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Many discussions are occurring these days about the Green New Deal, Carbon Pricing, and Travel Carbon Emissions.  But, these terms are connected by one concept – payment.  We pay a social, economic or environmental price both privately and as a society for everything we do. 

We pay a social price to eat highly processed, non-local food and when we breathe polluted air.  Also, we pay an economic price to go on a beach vacation or buy a souvenir.  Lastly, we pay an environmental price to buy a new gas-powered car or purchase electricity from non-renewable sources.  Hence, the price is borne both by consumers and society.  The controversy arises over whether individuals or companies are bearing most of the price burden.

“The greatest market failure the world has ever seen is climate change. Those who damage others by emitting greenhouse gasses generally do not pay.” Sir Nicholas Stern, Former World Bank Chief Economist

No industry is untouched by these issues.  And, the travel industry is no different. But, who bears the social, economic, and environmental costs when travelers visit a destination?  

Why is Carbon (CO2) Emissions Such a Big Deal?

There is a great impact on our global climate with increased carbon emissions (greenhouse gases).  Note, peer-reviewed scientific journals show that 97% or more of actively publishing climate scientists agree that climate-warming trends over the past century are extremely likely due to human activities.  Subsequently, there are increases in the severity and frequency of storms.  Storms lead to flooding and coastal community devastation.  Also, climate change leads to increased wildfires and droughts, which can affect the agricultural industry. 

Hence, even if you are living in an area that does not experience hurricanes, wildfires, or drought, you experience the impact of these changes.  For example, you are economically impacted if you build a home, use electricity and transportation, or shop for personal items.  In addition, economies are impacted by increased social costs.  In turn, your business or workplace customers will not buy your goods or services if they are facing increased personal costs.

Carbon emissions awareness is relevant to tourism because travelers arrive at destinations using some form of transportation.  Typically, transportation is responsible for 29% of US emissions.  Thankfully, bicycling, walking, taking a train or driving an electric vehicle (assuming a renewable energy source) may not add emissions.  But other modes, such as airplanes, gas-powered cars, and boats do add to carbon emissions.  Therefore, it’s important to be mindful of the transportation mode you use when traveling.  Alternatively, you could offset your carbon emissions.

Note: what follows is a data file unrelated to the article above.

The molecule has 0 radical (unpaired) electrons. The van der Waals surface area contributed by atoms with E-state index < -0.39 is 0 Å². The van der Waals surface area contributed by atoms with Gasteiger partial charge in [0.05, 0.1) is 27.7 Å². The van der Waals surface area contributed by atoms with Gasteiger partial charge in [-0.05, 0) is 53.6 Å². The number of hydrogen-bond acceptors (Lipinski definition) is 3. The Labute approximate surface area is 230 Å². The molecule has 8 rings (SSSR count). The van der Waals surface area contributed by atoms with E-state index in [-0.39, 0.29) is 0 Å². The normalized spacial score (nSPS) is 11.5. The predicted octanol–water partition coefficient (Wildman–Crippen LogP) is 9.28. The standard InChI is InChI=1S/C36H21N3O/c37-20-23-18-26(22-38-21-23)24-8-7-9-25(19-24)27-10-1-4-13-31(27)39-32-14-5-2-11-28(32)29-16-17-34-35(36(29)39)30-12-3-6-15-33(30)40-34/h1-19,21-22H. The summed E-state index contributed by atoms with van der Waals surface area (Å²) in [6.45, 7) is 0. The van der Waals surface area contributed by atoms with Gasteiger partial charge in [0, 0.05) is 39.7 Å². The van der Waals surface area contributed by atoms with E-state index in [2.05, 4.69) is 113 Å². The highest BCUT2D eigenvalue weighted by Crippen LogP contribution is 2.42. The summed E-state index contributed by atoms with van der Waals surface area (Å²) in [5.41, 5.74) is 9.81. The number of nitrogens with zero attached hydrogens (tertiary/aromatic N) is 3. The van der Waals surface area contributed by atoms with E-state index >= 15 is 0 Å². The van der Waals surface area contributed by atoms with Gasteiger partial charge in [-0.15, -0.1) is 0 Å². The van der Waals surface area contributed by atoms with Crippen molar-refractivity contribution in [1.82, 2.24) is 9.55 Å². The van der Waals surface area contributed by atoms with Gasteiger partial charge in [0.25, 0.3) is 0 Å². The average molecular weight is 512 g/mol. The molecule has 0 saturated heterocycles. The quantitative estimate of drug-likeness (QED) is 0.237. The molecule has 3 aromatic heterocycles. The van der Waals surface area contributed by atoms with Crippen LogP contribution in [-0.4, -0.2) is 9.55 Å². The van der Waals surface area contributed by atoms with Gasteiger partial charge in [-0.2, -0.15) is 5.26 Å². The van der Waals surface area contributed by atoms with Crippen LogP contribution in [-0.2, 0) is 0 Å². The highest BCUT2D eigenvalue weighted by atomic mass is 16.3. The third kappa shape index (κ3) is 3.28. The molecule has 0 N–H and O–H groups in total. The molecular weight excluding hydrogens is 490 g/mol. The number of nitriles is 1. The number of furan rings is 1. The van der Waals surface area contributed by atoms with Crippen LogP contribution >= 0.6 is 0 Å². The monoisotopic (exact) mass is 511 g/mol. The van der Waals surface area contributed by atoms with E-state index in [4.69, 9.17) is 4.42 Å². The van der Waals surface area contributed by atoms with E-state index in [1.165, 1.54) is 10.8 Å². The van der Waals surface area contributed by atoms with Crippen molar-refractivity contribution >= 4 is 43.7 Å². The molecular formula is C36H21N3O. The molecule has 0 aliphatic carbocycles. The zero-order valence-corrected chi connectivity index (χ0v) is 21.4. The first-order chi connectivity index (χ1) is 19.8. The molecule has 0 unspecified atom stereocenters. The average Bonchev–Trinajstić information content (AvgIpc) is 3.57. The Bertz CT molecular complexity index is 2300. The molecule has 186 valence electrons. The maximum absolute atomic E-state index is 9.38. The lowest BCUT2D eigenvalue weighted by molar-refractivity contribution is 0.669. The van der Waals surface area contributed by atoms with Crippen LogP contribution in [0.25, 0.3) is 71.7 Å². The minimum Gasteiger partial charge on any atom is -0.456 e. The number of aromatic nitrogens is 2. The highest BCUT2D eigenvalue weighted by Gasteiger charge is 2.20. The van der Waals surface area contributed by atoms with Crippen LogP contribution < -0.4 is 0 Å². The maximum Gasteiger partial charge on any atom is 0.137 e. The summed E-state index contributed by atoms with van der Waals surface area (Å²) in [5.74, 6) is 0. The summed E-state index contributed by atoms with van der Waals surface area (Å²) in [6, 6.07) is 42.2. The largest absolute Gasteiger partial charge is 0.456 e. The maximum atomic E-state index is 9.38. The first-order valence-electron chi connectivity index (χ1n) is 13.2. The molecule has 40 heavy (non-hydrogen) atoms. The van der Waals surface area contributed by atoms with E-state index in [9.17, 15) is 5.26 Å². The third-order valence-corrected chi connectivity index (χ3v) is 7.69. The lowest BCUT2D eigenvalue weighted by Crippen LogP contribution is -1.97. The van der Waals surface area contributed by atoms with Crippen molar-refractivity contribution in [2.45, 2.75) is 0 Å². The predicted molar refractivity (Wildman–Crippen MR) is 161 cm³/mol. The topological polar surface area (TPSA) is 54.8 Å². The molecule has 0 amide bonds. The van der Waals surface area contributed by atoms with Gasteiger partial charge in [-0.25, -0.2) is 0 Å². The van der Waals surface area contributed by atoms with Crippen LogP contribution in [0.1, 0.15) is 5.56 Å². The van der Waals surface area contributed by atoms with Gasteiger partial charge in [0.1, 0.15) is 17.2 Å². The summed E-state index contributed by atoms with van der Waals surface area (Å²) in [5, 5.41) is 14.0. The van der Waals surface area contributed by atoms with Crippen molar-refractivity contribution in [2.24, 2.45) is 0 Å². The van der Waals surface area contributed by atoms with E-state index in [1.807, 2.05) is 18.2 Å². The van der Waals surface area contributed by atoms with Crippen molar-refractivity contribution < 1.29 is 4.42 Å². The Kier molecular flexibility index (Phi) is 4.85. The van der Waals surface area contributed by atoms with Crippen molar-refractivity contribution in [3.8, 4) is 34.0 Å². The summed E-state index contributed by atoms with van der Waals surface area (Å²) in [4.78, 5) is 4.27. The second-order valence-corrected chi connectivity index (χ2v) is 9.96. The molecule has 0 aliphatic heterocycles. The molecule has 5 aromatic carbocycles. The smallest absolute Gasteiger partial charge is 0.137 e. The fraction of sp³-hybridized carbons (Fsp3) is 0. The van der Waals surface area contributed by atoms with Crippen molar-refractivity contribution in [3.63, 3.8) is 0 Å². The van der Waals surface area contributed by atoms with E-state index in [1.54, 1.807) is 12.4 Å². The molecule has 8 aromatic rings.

What is the Green New Deal?

The Green New Deal is a Congressional resolution that tackles climate change in an equitable manner.  All things considered, it’s a potential framework spotlighting the social and economic changes needed in the US.  In short, it’s not a law and it doesn’t provide a full solution.  But, the framework inspires a strategic transformation of the US economy.

The Green New Deal changes the fundamental structure of the tourism industry.  For example, the US airline, transportation, food production, and hotel building industries are impacted.  Imagine if you could travel by battery-powered airplane to your destination.  Then, take a light-rail train to your LEED Certified Hotel to relax.  Later, rent a bike share to see the sites around town.  Finally, enjoy a meal with local, seasonal ingredients.  All the while, these actions benefit local businesses who are paying employees fair wages.   

How is this Different from Carbon Pricing?

Conversely, a carbon tax puts a direct price on carbon emissions.  First, companies pay for every ton of carbon pollution emitted. In turn, economic incentives are created to lower emissions.  For example, companies elect to switch manufacturing processes from renewable energy sources.  The resulting tax revenue is re-distributed as a rebate or to create new industries.  Fortunately, bipartisan carbon pricing legislation has been introduced in many US states.

Carbon pricing directly teaches visitors about the actions that contribute to carbon emissions.  Generally speaking, people change their lifestyles once they learn more about the impact of their travel habits.  Lifestyle changes can affect industries.  In turn, your sustainable lifestyle can change the world!

 

 

 

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